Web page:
Space: the next tech frontier for MENA?


Space: the next tech frontier for MENA?

An art installation in Amman that could soon have a real-life counterpart. (Image via Sam Wendel)

Watch out Elon Musk, a new force is awakening in the business of space.

In November 2015, Jordanian startup incubator Oasis500 announced a new venture capital fund designed to encourage entrepreneurs and companies in the Middle East and North Africa to develop space-based technologies.

Partnering with the European Space Agency and the European Investment Bank, the Jordan Space Ventures fund will officially launch after closing total investments of 7.8 million euros (approximately US$8.4 million), according to a press release.

The fund will be the first of its kind in the Arab world, said Oasis500 CEO Yousef Hamidaddin at a press conference.

And by promoting the business of space-tech, the fund is reflecting a larger trend in the industry.

Once the domain of space agencies and fuelled by lucrative government contracts, the space industry is trending towards the entrepreneur—like entrepreneur and engineer Musk and his company SpaceX.

But it’s not all about rocket ships and colonizing the solar system. Plenty of practical opportunities exist in the business of space for enterprising entrepreneurs - and now that opportunity extends to MENA.

The goal of the Jordan Space Ventures, according to its website, is to create “sustainable startups that are capable of providing new solutions to existing social and environmental problems in key sectors.”

Some of those sectors include logistics, water management, agriculture, emergency relief, energy, and health.

While the Oasis Space Ventures may be a step towards unlocking commercial space enterprises in MENA, it’s far from the region’s first encounter with space tech.

Here’s a brief overview of MENA’s space-related activities:

Growing interest from the public sector

Despite a trend away from publically funded space initiatives, in MENA there has been a recent flurry of government investment, and the bulk of that is coming from the United Arab Emirates.

In May 2015, the UAE Space Agency announced the establishment of a $27 million Space Research Centre to be based in Al-Ain. The Centre is intended to be an incubator for space research, development, and innovation.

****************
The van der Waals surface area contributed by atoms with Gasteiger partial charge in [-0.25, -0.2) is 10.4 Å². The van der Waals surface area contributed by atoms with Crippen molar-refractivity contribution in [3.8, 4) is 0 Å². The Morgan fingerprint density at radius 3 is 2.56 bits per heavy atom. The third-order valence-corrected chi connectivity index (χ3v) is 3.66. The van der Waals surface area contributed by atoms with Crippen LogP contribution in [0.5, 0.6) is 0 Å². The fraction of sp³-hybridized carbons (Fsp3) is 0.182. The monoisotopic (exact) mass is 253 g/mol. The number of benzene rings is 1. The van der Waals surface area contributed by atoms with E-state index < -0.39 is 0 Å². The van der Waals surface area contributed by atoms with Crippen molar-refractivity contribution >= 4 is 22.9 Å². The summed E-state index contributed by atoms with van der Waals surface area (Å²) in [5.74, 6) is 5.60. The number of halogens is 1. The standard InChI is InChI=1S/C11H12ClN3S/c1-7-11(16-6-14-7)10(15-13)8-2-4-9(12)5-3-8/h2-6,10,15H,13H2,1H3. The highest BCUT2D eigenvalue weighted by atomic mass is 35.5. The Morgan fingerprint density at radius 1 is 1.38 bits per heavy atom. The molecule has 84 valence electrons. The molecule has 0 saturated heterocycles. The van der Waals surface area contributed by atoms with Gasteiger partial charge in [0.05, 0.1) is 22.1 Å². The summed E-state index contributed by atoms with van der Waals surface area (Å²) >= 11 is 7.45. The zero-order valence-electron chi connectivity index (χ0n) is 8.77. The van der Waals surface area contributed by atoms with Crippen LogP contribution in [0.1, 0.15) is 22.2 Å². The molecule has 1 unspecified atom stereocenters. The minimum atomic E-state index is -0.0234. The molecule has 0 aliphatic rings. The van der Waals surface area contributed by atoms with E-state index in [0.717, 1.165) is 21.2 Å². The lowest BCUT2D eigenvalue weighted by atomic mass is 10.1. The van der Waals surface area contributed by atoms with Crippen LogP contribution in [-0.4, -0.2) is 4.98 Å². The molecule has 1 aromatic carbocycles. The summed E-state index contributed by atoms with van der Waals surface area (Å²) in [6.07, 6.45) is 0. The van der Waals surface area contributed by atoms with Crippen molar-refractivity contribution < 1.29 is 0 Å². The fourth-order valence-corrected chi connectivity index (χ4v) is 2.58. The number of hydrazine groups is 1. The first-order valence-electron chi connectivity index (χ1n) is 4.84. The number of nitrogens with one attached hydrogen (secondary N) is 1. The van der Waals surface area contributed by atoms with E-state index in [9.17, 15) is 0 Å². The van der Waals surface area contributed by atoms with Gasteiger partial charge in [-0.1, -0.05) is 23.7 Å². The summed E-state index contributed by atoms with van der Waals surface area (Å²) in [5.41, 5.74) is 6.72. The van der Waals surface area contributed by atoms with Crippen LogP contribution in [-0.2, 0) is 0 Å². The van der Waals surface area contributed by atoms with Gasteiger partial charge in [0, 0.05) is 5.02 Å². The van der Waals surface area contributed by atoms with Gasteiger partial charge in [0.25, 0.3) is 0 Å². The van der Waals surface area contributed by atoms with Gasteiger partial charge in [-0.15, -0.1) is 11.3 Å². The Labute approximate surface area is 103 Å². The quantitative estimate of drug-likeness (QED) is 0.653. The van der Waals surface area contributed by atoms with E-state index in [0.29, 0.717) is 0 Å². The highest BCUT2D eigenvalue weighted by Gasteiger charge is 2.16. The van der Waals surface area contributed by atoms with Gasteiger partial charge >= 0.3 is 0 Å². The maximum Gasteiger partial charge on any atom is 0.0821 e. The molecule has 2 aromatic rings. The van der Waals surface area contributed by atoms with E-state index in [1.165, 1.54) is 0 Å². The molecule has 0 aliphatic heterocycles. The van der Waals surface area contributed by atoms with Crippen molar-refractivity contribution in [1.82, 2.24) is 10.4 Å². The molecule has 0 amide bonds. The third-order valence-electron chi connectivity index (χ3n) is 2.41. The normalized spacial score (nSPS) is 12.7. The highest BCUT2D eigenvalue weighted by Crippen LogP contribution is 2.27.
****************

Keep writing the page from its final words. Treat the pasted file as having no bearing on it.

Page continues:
And that’s just one of the UAE’s most recent space projects.

In addition to putting several satellites into orbit in the last decade, in 2020 the UAE plans on launching an unmanned space probe on a 7-month, 60 million kilometer journey to Mars.

Once in orbit, the probe will use imaging equipment and ultraviolet and infrared spectrometers to monitor and gather data about the planet’s atmosphere and its evolution.

All told, the UAE's investment in space technology purportedly exceeds 20 billion Emirati dirhams [approximately USD5.44 billion].

But the UAE isn’t alone. Many countries in MENA have government space agencies or an agency with space-related research and activities under its jurisdiction.

Some have even pushed for a Pan-Arab Space Agency comprised of Arab League members and modeled on the civilian-led European Space Agency.

Oasis500 and partners announced the space venture fund at the Jordan Museum in Amman. (Image via Oasis500)

International collaboration

Exchange programs and partnerships have long existed between MENA and foreign space agencies like NASA or the ESA.

In 2015, four Jordanian university students interned for two months at NASA’s Ames Research Center in Silicon Valley as part of an exchange program. There they helped develop technology for use in an upcoming mission to Europa, one of Jupiter’s moons. 

This exchange program is slated to continue on an annual basis, and is just one instance of the regular knowledge-transfers occurring between MENA and foreign space agencies.